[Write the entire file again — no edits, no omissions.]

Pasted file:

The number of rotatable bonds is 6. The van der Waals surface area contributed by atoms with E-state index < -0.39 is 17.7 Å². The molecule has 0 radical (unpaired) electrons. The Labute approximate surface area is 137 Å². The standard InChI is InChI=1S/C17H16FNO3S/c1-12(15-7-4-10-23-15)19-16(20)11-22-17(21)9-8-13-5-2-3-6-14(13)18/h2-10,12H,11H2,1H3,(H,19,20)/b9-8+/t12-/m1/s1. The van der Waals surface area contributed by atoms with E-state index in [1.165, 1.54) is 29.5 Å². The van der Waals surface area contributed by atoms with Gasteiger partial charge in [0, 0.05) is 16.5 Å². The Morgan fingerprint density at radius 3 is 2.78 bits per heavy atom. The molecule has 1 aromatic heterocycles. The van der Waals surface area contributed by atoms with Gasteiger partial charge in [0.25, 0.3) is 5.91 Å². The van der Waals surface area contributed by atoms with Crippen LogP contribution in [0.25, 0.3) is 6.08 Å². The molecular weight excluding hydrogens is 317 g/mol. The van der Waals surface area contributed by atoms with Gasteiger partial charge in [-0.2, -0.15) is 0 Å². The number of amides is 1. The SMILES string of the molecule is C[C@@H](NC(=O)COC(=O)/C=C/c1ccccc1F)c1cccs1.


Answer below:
The number of rotatable bonds is 6. The van der Waals surface area contributed by atoms with E-state index < -0.39 is 17.7 Å². The molecule has 0 radical (unpaired) electrons. The Labute approximate surface area is 137 Å². The standard InChI is InChI=1S/C17H16FNO3S/c1-12(15-7-4-10-23-15)19-16(20)11-22-17(21)9-8-13-5-2-3-6-14(13)18/h2-10,12H,11H2,1H3,(H,19,20)/b9-8+/t12-/m1/s1. The van der Waals surface area contributed by atoms with E-state index in [1.165, 1.54) is 29.5 Å². The van der Waals surface area contributed by atoms with Gasteiger partial charge in [0, 0.05) is 16.5 Å². The Morgan fingerprint density at radius 3 is 2.78 bits per heavy atom. The molecule has 1 aromatic heterocycles. The van der Waals surface area contributed by atoms with Gasteiger partial charge in [0.25, 0.3) is 5.91 Å². The van der Waals surface area contributed by atoms with Crippen LogP contribution in [0.25, 0.3) is 6.08 Å². The molecular weight excluding hydrogens is 317 g/mol. The van der Waals surface area contributed by atoms with Gasteiger partial charge in [-0.2, -0.15) is 0 Å². The number of amides is 1. The SMILES string of the molecule is C[C@@H](NC(=O)COC(=O)/C=C/c1ccccc1F)c1cccs1.